The crusader was legally protected from foreclosure on debts, and from attack by Christian enemies. Should he die on his pilgrimage, he was assured of complete remission of sins; that is, he would not have to suffer in purgatory for them. Should he survive, glory and praise would be his -- and, with a little luck, fortune as well.

It was a potent tool and it roused thousands. It mobilized far more warriors than Alexius Comnenus wanted or desired, and for a purpose well beyond his interests. But it went even further, for the crusading call of Urban struck a responsive chord in every level of medieval society, with results that surprised everyone.

The People's Crusade

The call for crusade was spread by letter among the clergy and to the people in general by preaching. Urban had said that rich and poor alike should go, though by that he certainly meant only that a knight should not plead poverty as an excuse. He cannot have meant that poor peasants ought to walk away from their farms and march off to Jerusalem.

But that is exactly what happened. Preachers of the crusade emerged from numerous sources whose constant message was that all should go and God shall lead them. What need was there of military skill in such a holy cause? Moreover, the nobles of Europe were laggard; Urban had called for them to leave in the summer of 1096, but that summer came and went and no army was formed.

But the commoners did not delay. One of the most influential leaders was a hermit called Peter, who roused thousands to his cause. From Flanders he moved up the Rhine River valley, gathering strength and joined by other preachers with their forces. By the time he reached Cologne, there were 15,000 crusaders. Among these were a number of poor knights who added at least some military skill as leaven, one of whom was Walter the Penniless, a knight who joined forces with Peter at Cologne.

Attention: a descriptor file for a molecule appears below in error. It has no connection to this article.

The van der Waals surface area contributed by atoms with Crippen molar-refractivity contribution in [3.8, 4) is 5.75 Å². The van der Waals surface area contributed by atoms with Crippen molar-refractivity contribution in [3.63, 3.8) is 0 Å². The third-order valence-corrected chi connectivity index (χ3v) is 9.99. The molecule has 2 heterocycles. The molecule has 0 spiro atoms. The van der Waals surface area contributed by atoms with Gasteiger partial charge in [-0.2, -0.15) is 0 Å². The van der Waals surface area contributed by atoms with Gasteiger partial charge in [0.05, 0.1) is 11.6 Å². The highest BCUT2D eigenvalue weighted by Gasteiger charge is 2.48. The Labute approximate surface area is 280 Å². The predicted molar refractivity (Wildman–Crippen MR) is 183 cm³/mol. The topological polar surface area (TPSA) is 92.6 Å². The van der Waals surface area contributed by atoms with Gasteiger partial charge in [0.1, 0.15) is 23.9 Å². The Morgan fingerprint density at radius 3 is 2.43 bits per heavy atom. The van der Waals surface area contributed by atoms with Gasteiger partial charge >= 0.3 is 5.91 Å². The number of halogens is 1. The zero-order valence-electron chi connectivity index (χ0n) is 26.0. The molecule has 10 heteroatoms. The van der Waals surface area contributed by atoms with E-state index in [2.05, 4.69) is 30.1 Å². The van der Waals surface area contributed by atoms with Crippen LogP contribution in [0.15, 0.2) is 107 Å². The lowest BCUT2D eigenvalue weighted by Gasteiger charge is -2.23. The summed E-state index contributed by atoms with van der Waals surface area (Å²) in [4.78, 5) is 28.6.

Of Armies and Mobs

Other leaders and groups were hardly more than mobs. Emich of Leiningen and Volkmar, led groups that moved through the Rhenish towns murdering hundreds of Jews and looting their possessions. These bands travelled separately from Peter and Walter's army. Their ill-discipline brought them to a bad end in Hungary. There they tried the same bullying and plundering tactics and soon found themselves facing a Hungarian army. The crusaders were completely routed and disbanded.

The largest force belonged to Peter and Walter, and this army entered Byzantine territory in the summer of 1096. It was not at all what the emperor had envisioned. Alarmed by reports of looting and pitched battles, Alexius sent an army to escort the crusaders. Disagreements escalated to conflict and by the time he reached Constantinople, Peter had lost a quarter of his army.


The crusaders behaved badly in Byzantine territory, had little money, and were embarassing and unwelcome guests. Alexius got rid of them as quickly as he could, having them ferried across the Bosporus in August 1096.

There the army was delayed while Peter the Hermit tried to gain Byzantine backing for a march on Jerusalem, but that hope was vain. In October 1096 a French force won booty on a raid. A German contingent tried to imitate their success and became trapped in a stronghold at Xerigordon without water. When the main army tried to help them, it marched into a well-prepared Turkish ambush.

Most were killed. Many more were enslaved, and only a handful (about 3,000 out of a force of 20,000) managed to escape. Peter, still in Constantinople, learned that his great armed pilgrimage of God's poor was over and that he was without an army.

That was the end of the so-called People's Crusade. The real crusader army had not yet arrived.

The Leaders of the First Crusade

The First Crusade proper was supposed to have a churchman as its leader. Pope Urban selected Bishop Adhemar of Puy for this role, but he was generally overshadowed by the lay lords who went.

Foremost among them was Godfrey of Bouillon, Duke of Lorraine. He was the perfect material for legend: a descendant of Charlemagne, Godfrey was a good warrior and a pious Christian. Later chroniclers would turn him into the perfect knight.